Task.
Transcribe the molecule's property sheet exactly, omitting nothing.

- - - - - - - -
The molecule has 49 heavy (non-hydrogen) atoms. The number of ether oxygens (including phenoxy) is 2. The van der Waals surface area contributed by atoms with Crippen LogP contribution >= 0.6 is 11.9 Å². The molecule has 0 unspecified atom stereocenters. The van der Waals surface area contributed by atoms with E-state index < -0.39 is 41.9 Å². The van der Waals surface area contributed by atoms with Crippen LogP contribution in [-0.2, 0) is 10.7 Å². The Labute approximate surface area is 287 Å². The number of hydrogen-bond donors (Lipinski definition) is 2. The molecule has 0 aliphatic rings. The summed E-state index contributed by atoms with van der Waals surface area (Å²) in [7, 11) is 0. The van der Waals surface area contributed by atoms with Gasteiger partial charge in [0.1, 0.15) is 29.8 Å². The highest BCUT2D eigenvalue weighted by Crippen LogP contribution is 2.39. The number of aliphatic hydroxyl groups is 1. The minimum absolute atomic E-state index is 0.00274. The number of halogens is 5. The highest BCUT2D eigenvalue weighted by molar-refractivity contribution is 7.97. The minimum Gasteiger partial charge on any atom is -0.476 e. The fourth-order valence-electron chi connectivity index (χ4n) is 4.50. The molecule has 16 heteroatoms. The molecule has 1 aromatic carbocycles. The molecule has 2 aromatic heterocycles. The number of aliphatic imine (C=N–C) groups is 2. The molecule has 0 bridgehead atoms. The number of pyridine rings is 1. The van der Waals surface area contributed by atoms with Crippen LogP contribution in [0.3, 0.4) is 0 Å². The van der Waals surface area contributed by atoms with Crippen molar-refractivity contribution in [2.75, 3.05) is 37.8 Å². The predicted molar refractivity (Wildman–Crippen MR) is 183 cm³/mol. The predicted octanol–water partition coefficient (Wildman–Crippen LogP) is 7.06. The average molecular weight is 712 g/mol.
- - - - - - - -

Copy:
The molecule has 49 heavy (non-hydrogen) atoms. The number of ether oxygens (including phenoxy) is 2. The van der Waals surface area contributed by atoms with Crippen LogP contribution >= 0.6 is 11.9 Å². The molecule has 0 unspecified atom stereocenters. The van der Waals surface area contributed by atoms with E-state index < -0.39 is 41.9 Å². The van der Waals surface area contributed by atoms with Crippen LogP contribution in [-0.2, 0) is 10.7 Å². The Labute approximate surface area is 287 Å². The number of hydrogen-bond donors (Lipinski definition) is 2. The molecule has 0 aliphatic rings. The summed E-state index contributed by atoms with van der Waals surface area (Å²) in [7, 11) is 0. The van der Waals surface area contributed by atoms with Gasteiger partial charge in [0.1, 0.15) is 29.8 Å². The highest BCUT2D eigenvalue weighted by Crippen LogP contribution is 2.39. The number of aliphatic hydroxyl groups is 1. The minimum absolute atomic E-state index is 0.00274. The number of halogens is 5. The highest BCUT2D eigenvalue weighted by molar-refractivity contribution is 7.97. The minimum Gasteiger partial charge on any atom is -0.476 e. The fourth-order valence-electron chi connectivity index (χ4n) is 4.50. The molecule has 16 heteroatoms. The molecule has 1 aromatic carbocycles. The molecule has 2 aromatic heterocycles. The number of aliphatic imine (C=N–C) groups is 2. The molecule has 0 bridgehead atoms. The number of pyridine rings is 1. The van der Waals surface area contributed by atoms with Crippen LogP contribution in [0.3, 0.4) is 0 Å². The van der Waals surface area contributed by atoms with Crippen molar-refractivity contribution in [2.75, 3.05) is 37.8 Å². The predicted molar refractivity (Wildman–Crippen MR) is 183 cm³/mol. The predicted octanol–water partition coefficient (Wildman–Crippen LogP) is 7.06. The average molecular weight is 712 g/mol.